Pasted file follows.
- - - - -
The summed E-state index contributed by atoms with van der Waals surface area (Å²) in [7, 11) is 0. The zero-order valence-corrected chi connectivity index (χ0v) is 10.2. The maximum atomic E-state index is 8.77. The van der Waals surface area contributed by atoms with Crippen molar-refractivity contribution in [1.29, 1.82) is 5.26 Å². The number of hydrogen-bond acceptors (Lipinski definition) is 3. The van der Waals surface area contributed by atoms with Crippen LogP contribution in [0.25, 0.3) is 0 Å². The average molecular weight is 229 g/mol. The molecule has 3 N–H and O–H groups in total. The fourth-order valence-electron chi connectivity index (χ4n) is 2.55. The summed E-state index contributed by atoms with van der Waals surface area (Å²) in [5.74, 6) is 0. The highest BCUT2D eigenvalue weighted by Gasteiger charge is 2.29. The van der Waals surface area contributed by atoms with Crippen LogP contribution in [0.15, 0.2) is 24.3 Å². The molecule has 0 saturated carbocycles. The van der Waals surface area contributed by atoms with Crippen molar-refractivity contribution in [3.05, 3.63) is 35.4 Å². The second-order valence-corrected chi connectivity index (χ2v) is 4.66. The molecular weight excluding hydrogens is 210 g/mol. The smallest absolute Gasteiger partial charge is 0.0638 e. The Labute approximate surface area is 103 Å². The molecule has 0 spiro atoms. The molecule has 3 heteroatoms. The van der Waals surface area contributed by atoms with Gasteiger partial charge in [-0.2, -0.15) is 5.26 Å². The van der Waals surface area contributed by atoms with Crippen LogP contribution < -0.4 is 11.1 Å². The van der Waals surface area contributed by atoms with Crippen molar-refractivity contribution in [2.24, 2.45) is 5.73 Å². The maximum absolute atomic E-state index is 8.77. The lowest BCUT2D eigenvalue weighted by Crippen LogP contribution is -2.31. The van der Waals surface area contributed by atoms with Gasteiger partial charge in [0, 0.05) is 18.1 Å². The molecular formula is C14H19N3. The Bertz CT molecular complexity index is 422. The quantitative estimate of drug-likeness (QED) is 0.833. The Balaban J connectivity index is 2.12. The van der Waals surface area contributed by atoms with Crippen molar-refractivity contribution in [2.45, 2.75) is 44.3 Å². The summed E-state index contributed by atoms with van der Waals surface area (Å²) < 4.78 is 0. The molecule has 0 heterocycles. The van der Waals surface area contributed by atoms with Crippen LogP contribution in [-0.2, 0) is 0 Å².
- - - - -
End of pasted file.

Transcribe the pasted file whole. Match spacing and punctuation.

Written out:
The summed E-state index contributed by atoms with van der Waals surface area (Å²) in [7, 11) is 0. The zero-order valence-corrected chi connectivity index (χ0v) is 10.2. The maximum atomic E-state index is 8.77. The van der Waals surface area contributed by atoms with Crippen molar-refractivity contribution in [1.29, 1.82) is 5.26 Å². The number of hydrogen-bond acceptors (Lipinski definition) is 3. The van der Waals surface area contributed by atoms with Crippen LogP contribution in [0.25, 0.3) is 0 Å². The average molecular weight is 229 g/mol. The molecule has 3 N–H and O–H groups in total. The fourth-order valence-electron chi connectivity index (χ4n) is 2.55. The summed E-state index contributed by atoms with van der Waals surface area (Å²) in [5.74, 6) is 0. The highest BCUT2D eigenvalue weighted by Gasteiger charge is 2.29. The van der Waals surface area contributed by atoms with Crippen LogP contribution in [0.15, 0.2) is 24.3 Å². The molecule has 0 saturated carbocycles. The van der Waals surface area contributed by atoms with Crippen molar-refractivity contribution in [3.05, 3.63) is 35.4 Å². The second-order valence-corrected chi connectivity index (χ2v) is 4.66. The molecular weight excluding hydrogens is 210 g/mol. The smallest absolute Gasteiger partial charge is 0.0638 e. The Labute approximate surface area is 103 Å². The molecule has 0 spiro atoms. The molecule has 3 heteroatoms. The van der Waals surface area contributed by atoms with Gasteiger partial charge in [-0.2, -0.15) is 5.26 Å². The van der Waals surface area contributed by atoms with Crippen LogP contribution < -0.4 is 11.1 Å². The van der Waals surface area contributed by atoms with Crippen molar-refractivity contribution in [2.24, 2.45) is 5.73 Å². The maximum absolute atomic E-state index is 8.77. The lowest BCUT2D eigenvalue weighted by Crippen LogP contribution is -2.31. The van der Waals surface area contributed by atoms with Gasteiger partial charge in [0, 0.05) is 18.1 Å². The molecular formula is C14H19N3. The Bertz CT molecular complexity index is 422. The quantitative estimate of drug-likeness (QED) is 0.833. The Balaban J connectivity index is 2.12. The van der Waals surface area contributed by atoms with Crippen molar-refractivity contribution in [2.45, 2.75) is 44.3 Å². The summed E-state index contributed by atoms with van der Waals surface area (Å²) < 4.78 is 0. The molecule has 0 heterocycles. The van der Waals surface area contributed by atoms with Crippen LogP contribution in [-0.2, 0) is 0 Å².